In December 2003, The Governor of Illinois named Kevin Stein Illinois Poet Laureate, filling the position previously held by Gwendolyn Brooks, Carl Sandburg, and Howard Austin. This accolade is one of many Stein has earned during his career as poet, critic, editor, and teacher. Stein is author of seven poetry collections, three scholarly books, two poetry anthologies, numerous poems and essays published in journals as well as anthologies. This work has received wide acclaim from reviewers, including recent pieces by Julia Keller in the Chicago Tribune and Mark Eleveld in the Chicago Sun-Times. His newest collection, Sufficiency of the Actual, appeared in January 2009 from University of Illinois Press. His 2005 collection American Ghost Roses (University of Illinois Press) was praised by David Wojahn for its “impeccable craft” and by Edward Hirsch for its “particularly American . . . way of fooling around to get at something deep and necessary.” In addition, American Ghost Roses garnered the Society of Midland Authors 2006 Poetry Award.
Two other collections, Chance Ransom (2000)and Bruised Paradise (1996), also appeared in the University of Illinois Press Poetry Series. Earlier, his first poetry volume, A Circus of Want (University of Missouri Press, 1992), earned the prestigious Devins Award for Poetry. Elsewhere, his poetry has been honored with the Frederick Bock Prize awarded by Poetry, the 1998 Indiana Review Poetry Prize, and four Illinois Arts Council Literary Awards – the most recent awarded in 2007 to his poem “Middle-aged Adam’s and Eve’s Bedside Tables.” In addition, Stein has been the recipient of the National Endowment for the Arts Poetry Fellowship and three such fellowships granted by the Illinois Arts Council, as well as grant support from the National Endowment for the Humanities. In 2004 he was awarded the Vernon Louis Parrington Medal for Distinguished Writing. His poems and essays have appeared widely in journals such as American Poetry Review, Boulevard, Colorado Review, The Kenyon Review, Poetry, Southern Review, and TriQuarterly.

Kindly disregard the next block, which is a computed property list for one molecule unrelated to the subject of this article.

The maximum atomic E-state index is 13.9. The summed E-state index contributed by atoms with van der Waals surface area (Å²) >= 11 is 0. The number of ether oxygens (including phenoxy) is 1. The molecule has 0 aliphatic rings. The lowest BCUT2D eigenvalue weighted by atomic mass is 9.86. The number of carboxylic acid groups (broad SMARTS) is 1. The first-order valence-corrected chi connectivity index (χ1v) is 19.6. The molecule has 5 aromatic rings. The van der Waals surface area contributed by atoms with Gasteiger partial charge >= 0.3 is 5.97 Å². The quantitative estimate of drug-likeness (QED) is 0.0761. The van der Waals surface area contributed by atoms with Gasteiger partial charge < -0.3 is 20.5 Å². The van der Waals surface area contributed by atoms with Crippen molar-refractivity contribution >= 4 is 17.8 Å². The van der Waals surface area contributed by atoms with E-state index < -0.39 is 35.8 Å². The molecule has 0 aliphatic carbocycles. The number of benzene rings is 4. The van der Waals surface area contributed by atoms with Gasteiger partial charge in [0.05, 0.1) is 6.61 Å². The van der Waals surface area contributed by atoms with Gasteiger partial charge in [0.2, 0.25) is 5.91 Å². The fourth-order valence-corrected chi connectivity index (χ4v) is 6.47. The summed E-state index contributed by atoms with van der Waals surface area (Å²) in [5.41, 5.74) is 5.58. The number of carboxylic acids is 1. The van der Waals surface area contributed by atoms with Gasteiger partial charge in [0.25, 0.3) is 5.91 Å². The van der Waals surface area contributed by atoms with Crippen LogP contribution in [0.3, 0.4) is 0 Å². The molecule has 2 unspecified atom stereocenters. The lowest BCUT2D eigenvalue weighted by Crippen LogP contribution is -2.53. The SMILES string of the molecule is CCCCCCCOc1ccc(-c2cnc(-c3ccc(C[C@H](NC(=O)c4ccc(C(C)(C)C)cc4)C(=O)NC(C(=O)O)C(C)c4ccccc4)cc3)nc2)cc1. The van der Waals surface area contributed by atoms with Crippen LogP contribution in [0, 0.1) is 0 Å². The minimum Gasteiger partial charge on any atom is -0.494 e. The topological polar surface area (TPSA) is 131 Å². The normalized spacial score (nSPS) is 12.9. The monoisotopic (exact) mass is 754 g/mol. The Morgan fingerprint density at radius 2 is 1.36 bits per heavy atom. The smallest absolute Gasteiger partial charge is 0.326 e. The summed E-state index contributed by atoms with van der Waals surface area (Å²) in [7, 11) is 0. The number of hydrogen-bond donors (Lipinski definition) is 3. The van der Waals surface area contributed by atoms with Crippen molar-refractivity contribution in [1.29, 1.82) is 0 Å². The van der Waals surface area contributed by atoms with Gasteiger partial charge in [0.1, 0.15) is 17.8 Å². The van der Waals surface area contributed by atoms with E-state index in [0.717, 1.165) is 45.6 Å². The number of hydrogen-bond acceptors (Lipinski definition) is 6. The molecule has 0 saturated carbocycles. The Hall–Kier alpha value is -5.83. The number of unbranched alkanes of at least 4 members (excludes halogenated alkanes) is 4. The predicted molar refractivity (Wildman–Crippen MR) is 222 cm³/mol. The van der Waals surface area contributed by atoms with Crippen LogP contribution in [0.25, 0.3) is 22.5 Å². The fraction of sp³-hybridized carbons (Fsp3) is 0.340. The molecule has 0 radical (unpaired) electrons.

In addition to writing poetry, Stein has written several scholarly works, including his book of essays, Poetry’s Afterlife: Verse in the Digital Age (University of Michigan Press, 2010). This book rejects the currently trendy notion that poetry is dead and instead argues for its lively hereafter in our increasingly digital age. The book surveys the current poetry scene, traces how we arrived here, and suggests where we’re going given technological innovations in the ways poetry is written and distributed. Another work, Private Poets, Worldly Acts (Ohio University Press, 1996; rpt 1999), examines the intersection of public and private history in the work of nine American poets, including Robert Lowell, Adrienne Rich, Frank O’Hara, and Yusef Komunyakaa. This volume was named a 1997 Recommended Book by Amazon.Com, the citation applauding how the book’s “insightful visions” lift readers “beyond just reading a poem – to reading between its lines.” Also, Stein’s James Wright: The Poetry of a Grown Man (Ohio University Press, 1989) remains the benchmark study of this important American poet.
Stein extended his scholarly interests by editing two important anthologies of Illinois poetry. In 2007 Stein edited Bread & Steel, the first-ever audio CD poetry anthology of 24 Illinois poets reading their works. Sales from this audio CD supported Stein’s Poetry Now! Initiative. This Poet Laureate project donated funds to Illinois libraries for the purchase of books by Illinois poets. Over 30 libraries participated in this project.
With the late poet G. E. Murray, Stein also edited Illinois Voices: An Anthology of Twentieth-Century Poetry (University of Illinois Press, 2001). This volume offers the first comprehensive anthology of Illinois poetry’s rich twentieth-century heritage. Following the publication of Illinois Voices, Stein and Murray traveled throughout the state to lead discussions and readings from the anthology at libraries in locales such as Chicago, Charleston, Peoria, Springfield, and Urbana.
Stein’s efforts as professor and creative writing program coordinator at Bradley have garnered the University’s highest honors, including Bradley Faculty Member of the Year and the Samuel Rothberg Award for Professional Excellence. In 2000, Stein was named Caterpillar Professor of English, an honor recognizing his accomplishments as poet, critic, editor and teacher. Married for more than thirty years, Stein resides with his wife Deb and their two children in Dunlap, Illinois.